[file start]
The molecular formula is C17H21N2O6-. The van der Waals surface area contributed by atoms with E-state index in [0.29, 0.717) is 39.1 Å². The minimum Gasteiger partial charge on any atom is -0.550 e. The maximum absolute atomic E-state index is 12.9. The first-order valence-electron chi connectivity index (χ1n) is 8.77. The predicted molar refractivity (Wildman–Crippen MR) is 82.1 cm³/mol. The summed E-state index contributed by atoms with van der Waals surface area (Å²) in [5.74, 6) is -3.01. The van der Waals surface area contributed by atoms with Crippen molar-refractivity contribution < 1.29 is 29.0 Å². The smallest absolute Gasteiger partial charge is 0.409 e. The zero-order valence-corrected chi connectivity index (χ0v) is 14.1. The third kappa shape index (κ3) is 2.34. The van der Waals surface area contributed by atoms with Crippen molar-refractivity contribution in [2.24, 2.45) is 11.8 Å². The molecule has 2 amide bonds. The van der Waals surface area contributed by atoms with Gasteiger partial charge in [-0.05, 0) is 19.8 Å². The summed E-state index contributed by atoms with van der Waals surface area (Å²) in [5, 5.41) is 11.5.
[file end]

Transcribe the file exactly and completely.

The molecular formula is C17H21N2O6-. The van der Waals surface area contributed by atoms with E-state index in [0.29, 0.717) is 39.1 Å². The minimum Gasteiger partial charge on any atom is -0.550 e. The maximum absolute atomic E-state index is 12.9. The first-order valence-electron chi connectivity index (χ1n) is 8.77. The predicted molar refractivity (Wildman–Crippen MR) is 82.1 cm³/mol. The summed E-state index contributed by atoms with van der Waals surface area (Å²) in [5.74, 6) is -3.01. The van der Waals surface area contributed by atoms with Crippen molar-refractivity contribution < 1.29 is 29.0 Å². The smallest absolute Gasteiger partial charge is 0.409 e. The zero-order valence-corrected chi connectivity index (χ0v) is 14.1. The third kappa shape index (κ3) is 2.34. The van der Waals surface area contributed by atoms with Crippen molar-refractivity contribution in [2.24, 2.45) is 11.8 Å². The molecule has 2 amide bonds. The van der Waals surface area contributed by atoms with Gasteiger partial charge in [-0.05, 0) is 19.8 Å². The summed E-state index contributed by atoms with van der Waals surface area (Å²) in [5, 5.41) is 11.5.